Volume 92, Issue 67

Wednesday, January 27, 1999

unaffirmative action


Equity clause could discriminate against white males

USC hopes to wheel a good deal with LTC

Police, bar owners discuss safety

Keeping profs at home

Chung stresses student in students' council

Drink up for five-finger discounts


Caught on campus

Police, bar owners discuss safety

By Mark Brown
Gazette Staff

London police have wasted no time in an effort to prevent another incident from occurring outside one of London's bars.

Police met with owners and managers from bars across the city yesterday to collect their thoughts on ways to ensure safety at night, both in and outside of the bars.

Although police normally meet with representatives from the establishments on an annual basis, yesterday's meeting was in reaction to the stabbing of Michael Goldie-Ryder outside of Ichabods Night Club, who later died of his injuries, said Brian Collin, deputy chief of the London police.

"The key recommendation that everyone agreed to was that we do not want people going into bars with a weapon," Collin said. He added the goal of the meeting was to improve public safety downtown.

One of the requests by bar owners of the London police was to provide them with clearer information as to what the rules are for carrying knives.

Mark Serre, manager for The Spoke, said there was no consistency between establishments. Some bars were checking knives at the door and giving them back to patrons when they left, he said.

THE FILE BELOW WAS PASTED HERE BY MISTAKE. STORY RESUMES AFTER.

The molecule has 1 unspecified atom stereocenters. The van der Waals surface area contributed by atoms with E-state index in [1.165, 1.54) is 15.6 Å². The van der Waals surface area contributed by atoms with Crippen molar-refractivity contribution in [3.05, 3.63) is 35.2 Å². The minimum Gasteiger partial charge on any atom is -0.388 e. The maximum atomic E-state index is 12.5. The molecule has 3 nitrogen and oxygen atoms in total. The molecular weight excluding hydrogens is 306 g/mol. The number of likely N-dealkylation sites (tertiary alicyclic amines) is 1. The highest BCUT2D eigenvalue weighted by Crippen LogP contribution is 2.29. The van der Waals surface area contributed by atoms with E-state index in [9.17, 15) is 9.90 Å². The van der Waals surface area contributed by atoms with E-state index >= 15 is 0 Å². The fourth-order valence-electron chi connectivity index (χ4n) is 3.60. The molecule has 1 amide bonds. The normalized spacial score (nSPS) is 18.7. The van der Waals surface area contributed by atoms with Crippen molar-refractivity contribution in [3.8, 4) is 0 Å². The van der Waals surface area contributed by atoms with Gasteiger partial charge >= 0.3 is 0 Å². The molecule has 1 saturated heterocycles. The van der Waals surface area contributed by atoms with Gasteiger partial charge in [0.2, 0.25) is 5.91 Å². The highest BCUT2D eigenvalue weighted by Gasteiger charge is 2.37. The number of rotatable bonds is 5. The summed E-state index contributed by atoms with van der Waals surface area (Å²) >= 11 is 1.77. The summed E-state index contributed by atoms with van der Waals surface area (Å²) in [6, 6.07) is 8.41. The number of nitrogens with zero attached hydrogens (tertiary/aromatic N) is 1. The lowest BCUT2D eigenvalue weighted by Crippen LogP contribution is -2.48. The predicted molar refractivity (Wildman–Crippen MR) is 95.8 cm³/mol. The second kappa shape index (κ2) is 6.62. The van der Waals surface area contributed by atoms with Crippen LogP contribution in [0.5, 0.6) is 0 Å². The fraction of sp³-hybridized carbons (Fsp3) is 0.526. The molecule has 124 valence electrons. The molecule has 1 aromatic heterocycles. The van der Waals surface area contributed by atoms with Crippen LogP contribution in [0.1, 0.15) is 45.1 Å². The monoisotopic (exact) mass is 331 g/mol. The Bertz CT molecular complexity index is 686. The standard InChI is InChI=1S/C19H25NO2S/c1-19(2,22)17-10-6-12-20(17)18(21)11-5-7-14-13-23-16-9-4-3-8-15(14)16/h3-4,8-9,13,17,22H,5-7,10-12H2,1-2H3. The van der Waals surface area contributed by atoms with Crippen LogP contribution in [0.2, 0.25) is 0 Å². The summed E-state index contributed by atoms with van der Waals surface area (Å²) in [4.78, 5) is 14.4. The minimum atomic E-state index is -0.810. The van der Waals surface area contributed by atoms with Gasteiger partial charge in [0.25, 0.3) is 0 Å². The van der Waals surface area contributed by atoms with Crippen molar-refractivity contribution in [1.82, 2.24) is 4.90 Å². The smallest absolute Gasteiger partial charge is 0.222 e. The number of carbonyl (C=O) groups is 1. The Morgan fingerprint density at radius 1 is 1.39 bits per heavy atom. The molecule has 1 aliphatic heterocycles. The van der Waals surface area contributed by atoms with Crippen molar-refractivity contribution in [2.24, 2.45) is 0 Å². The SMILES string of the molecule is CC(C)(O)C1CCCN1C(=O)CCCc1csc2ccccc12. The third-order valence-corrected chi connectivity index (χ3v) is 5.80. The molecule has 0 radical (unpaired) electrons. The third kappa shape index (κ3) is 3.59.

He added bar owners are concerned there are not enough taxis around when the bars are closing.

"The problem is not inside the bars, it's outside," said Andy Mills, manager for The Ceeps. He said London police will be making signs saying "no weapons" for bars to post.

Mills explained he raised some questions regarding the legalities of weapons such as knives. He added he would like to see the possession of knives a much more punishable offence.

However, London police will also give the bars better guidelines outlining how they can deal with weapons, Collin said. He added they will start work on the bar owners requests starting today.

The introduction of metal detectors, installing video surveillance and improved transportation after hours were some of the other suggestions put forward, Collin said.

London police will meet next with representatives from the taxi services and possibly the London Transit Commission, to be followed by a meeting with the community on Feb. 11, Collin said.

Mayor Dianne Haskett said she will attend the upcoming meeting with the community. Before the two meetings were added, Haskett had expressed interest in attending the meeting with the bar owners. "I have every confidence in the approach they are taking," she said.

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Copyright The Gazette 1999